Further steps are being taken by Ford in autonomous vehicle development by testing cars in conditions where road markings are obscured by snow.
Taking place on roads in Michigan in the cold northern regions of the USA and specifically at the MCity proving grounds, the winter testing regime seeks to find answers to autonomous driving in conditions that are far less than ideal and which will be encountered by motorists in the real world rather than the laboratory.
According to Ford’s autonomous vehicle expert, Jim McBride, around 70% of Americans live in regions that are affected by snowy weather during some periods of the year, which is why the company believes it’s important to test in such conditions.
“It’s one thing for a car to drive itself in perfect weather but it’s quite another to do so when the car’s sensors can’t see the road because it’s covered in snow,” he commented.
A key aspect of autonomy is positional accuracy, something that can’t be achieved with GPS navigation alone, which can only pinpoint locations to within a few yards or metres. This is enough to know a location within a town but not enough to identify the precise position on a road, including positional accuracy within driving lanes.
To achieve this precision, Ford uses LiDAR technology, a laser based variant of Radar, which gives centimetre precision in identifying road position based on high definition images created in the vehicle’s computer system of the surrounding topography.
LiDAR represents the best technology currently available for gathering information about the road and surroundings in ideal conditions, but it fails to meet the right requirements when the road can’t be seen or if the sensor itself is covered in film, grime or other debris which is common in winter conditions.
Achieving autonomy in snow
Ford has long predicted that autonomous driving would be a problem in poor weather conditions and so it is now reaping the benefits of this foresight by using highly accurate high resolution 3D maps, which the company created using data gathering vehicles operating in ideal conditions. Such features as traffic signs, buildings and trees were automatically annotated on the map to create a signature profile of every location along the test routes.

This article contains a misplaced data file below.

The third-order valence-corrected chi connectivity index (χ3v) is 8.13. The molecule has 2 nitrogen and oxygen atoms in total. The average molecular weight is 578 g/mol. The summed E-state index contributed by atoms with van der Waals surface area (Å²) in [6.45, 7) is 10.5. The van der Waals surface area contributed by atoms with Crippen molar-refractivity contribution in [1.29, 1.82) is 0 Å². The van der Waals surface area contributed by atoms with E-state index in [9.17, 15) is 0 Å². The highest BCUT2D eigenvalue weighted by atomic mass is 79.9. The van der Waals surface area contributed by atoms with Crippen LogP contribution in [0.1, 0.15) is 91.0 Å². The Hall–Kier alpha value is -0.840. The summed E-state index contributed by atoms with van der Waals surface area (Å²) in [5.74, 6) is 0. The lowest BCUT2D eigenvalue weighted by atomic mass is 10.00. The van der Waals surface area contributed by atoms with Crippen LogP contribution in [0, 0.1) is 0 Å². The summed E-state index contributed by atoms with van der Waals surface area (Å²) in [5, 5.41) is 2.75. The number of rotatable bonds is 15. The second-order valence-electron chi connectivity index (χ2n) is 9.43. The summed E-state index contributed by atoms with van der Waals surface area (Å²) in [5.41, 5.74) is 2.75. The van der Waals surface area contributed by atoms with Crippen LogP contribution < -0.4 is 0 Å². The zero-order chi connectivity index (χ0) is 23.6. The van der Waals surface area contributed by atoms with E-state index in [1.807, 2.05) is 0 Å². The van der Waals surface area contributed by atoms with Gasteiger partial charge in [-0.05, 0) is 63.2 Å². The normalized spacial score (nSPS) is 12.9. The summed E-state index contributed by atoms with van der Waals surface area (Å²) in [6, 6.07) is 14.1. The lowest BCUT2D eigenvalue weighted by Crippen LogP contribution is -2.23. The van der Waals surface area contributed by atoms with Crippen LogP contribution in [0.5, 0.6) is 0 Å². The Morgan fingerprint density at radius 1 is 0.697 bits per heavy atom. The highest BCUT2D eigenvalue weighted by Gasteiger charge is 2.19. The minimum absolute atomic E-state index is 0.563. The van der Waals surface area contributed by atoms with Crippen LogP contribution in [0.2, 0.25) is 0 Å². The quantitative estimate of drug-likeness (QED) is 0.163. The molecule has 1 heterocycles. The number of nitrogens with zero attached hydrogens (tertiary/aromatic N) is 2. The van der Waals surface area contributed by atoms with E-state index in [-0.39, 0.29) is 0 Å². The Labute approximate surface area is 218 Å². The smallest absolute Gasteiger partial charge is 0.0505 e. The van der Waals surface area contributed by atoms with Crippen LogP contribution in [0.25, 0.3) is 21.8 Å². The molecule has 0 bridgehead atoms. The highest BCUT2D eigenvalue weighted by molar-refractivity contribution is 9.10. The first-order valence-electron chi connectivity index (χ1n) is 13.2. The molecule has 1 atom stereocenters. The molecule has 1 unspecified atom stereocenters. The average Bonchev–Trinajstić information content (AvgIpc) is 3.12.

When the road is covered in snow and the road markings are no longer visible, the car can still determine its precise location on the roadway by comparing the 3D features gathered from its surroundings to the mapping information. According to Ryan Eustice of the University of Michigan, home to MCity, “The maps we created with Ford contain useful information about the 3D environment around the car, allowing the vehicle to localise even with a blanket of snow covering the ground.”
Explaining further how the autonomous driving software works in such conditions alongside normal safety systems, Jim McBride continued, “These safety systems are the ones which are of most use on slippery winter roads so we want our autonomous vehicles to detect deteriorating conditions, decide whether it’s safe to keep driving, and if so, for how long.”
More work in the pipeline
The technical difficulties of autonomous driving on winter roads represent an enormous challenge and there is still a long way to go in its development but the onset of testing in these conditions is an important achievement in driverless technology made by ford.